Dealing with departmental data silos. Ensuring data quality and security. As data collection and analytics have become increasingly important on college campuses in recent years, IT leaders across higher education have grown accustomed to the challenges associated with data management.
Digital transformation, they’ve learned, can be a complicated and obstacle-filled endeavor; clearing its many hurdles requires skill and patience, and is all but impossible without a strategic plan.
The problem: Many universities, for a variety of reasons, have yet to put such a plan in place. “This work can be kind of conceptual,” says Kelly Briner, director of data governance at Arizona State University. “If you don’t narrow your focus and give it structure, it’s an area where you could really kill yourself trying to boil the ocean.”
Since its launch about five years ago, the data governance program at ASU has provided the framework and served as the “plan” for the university’s approach to data management. Here’s a look at how Briner and others at the institution got that program off the ground, and the key best practices behind their success.
1. Make Maintaining Data Governance Frameworks a Team Effort
Data governance must include ongoing collaboration between all stakeholders, Briner says. “It’s not just about IT,” he explains, “so it can’t be an IT initiative. It has to be a total university initiative.”
According to Briner, two trends that affect everyone on campus are shaping data governance at ASU.
“One is analytics. Like everybody else, we’re trying to be a data-driven organization where decisions are based on facts, not opinions.”
To do that effectively and efficiently, “people have to know what the data means, where it is, and how they can get it.” The other main impetus for the data governance program has to do with concerns around consumer privacy and data protection.
The universitywide policies established through the program provide clear directions for determining, for example, whether information should be made available to the public or be internal-facing only.
“The priority is security and risk minimization, and classifying our data appropriately,” Briner says. “And in order to do that, we have to know where that data is, and everyone has to be involved.”
2. Appoint Stewards to Stick to Data Governance Best Practices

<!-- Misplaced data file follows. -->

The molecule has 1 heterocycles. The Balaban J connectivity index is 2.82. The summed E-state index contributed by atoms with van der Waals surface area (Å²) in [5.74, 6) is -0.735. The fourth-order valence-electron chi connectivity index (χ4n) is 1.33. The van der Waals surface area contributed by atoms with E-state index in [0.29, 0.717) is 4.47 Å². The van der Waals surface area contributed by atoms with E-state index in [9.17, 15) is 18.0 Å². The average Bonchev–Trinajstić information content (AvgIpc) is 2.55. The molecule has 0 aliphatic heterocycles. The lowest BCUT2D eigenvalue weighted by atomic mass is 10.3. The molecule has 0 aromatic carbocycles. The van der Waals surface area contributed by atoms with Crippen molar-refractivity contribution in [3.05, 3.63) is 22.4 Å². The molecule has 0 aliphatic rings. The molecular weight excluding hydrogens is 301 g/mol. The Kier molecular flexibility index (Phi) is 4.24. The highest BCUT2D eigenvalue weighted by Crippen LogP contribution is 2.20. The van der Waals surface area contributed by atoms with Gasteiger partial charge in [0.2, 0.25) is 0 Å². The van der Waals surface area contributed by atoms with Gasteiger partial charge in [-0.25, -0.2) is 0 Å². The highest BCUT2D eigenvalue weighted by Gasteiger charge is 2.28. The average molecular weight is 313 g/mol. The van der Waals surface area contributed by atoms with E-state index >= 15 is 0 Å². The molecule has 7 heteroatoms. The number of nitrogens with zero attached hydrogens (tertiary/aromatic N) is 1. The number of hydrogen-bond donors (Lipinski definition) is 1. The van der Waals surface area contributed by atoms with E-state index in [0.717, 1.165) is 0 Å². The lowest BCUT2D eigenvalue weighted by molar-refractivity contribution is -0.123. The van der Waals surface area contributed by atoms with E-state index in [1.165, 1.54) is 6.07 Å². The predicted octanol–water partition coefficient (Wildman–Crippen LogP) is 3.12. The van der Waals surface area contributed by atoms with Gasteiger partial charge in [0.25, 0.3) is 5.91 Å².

The ASU data governance program has what Briner describes as a “classic structure.” The university president is at the top, with executive sponsors at the next level down.
Their role is to pick a data steward from their direct reports — the senior official within their department who will be responsible for data quality and integrity in their specific area (student data, HR data, financial data, etc.).
“It’s up to the data stewards to approve access to the data, and to know the meaning of the data and how it’s regulated,” Briner says. “They’re the people who are actually in charge.”
3. Establish an Oversight Body for Data Governance Frameworks
To ensure all its data stewards apply the same data management principles to the university data for which they are responsible, most organizations establish an oversight body that has the power to enforce policies and regulations.
At ASU, Briner explains, this body is known as the Data Oversight Council and is chaired by the university’s CIO. Others on the council include nearly a dozen “representative data stewards” and a selection of “expert stakeholders,” like a HIPAA officer and a Family Educational Rights and Privacy Act (FERPA) official.
4. Leverage the Right Data Governance Tools
Data governance teams, Brine explains, can use these tools to build data dictionaries and glossaries customized for their institutions.
“The glossary consists of user-focused definitions of what this data means, like, ‘This is how we define a first-time freshman,’” he says. The data dictionary, on the other hand, is much more focused on IT. “It’s the classic, ‘Here’s a database, it contains these tables, and these tables contain these columns.’”
In their case, Brine says, they originally tried to build their data governance framework on their own. Eventually, however, they decided they could accomplish more by deploying a third-party solution that met their needs.
“It gave us something to coalesce around and really focus on what we wanted to achieve.”
5. Follow Higher Education Leaders in Data Governance
Data governance, in the end, is a “crowdsourcing endeavor,” Briner says. “You’re encouraging people to do something that is not part of their day job for the greater good, with all the challenges that presents.”
Those just starting out, he recommends, should consult the Data Management Association and The DAMA Guide to the Data Management Body of Knowledge, and they should talk with other universities that are already well down the data governance road. “There are leaders in this area people can follow. You can really learn a lot from their experience.”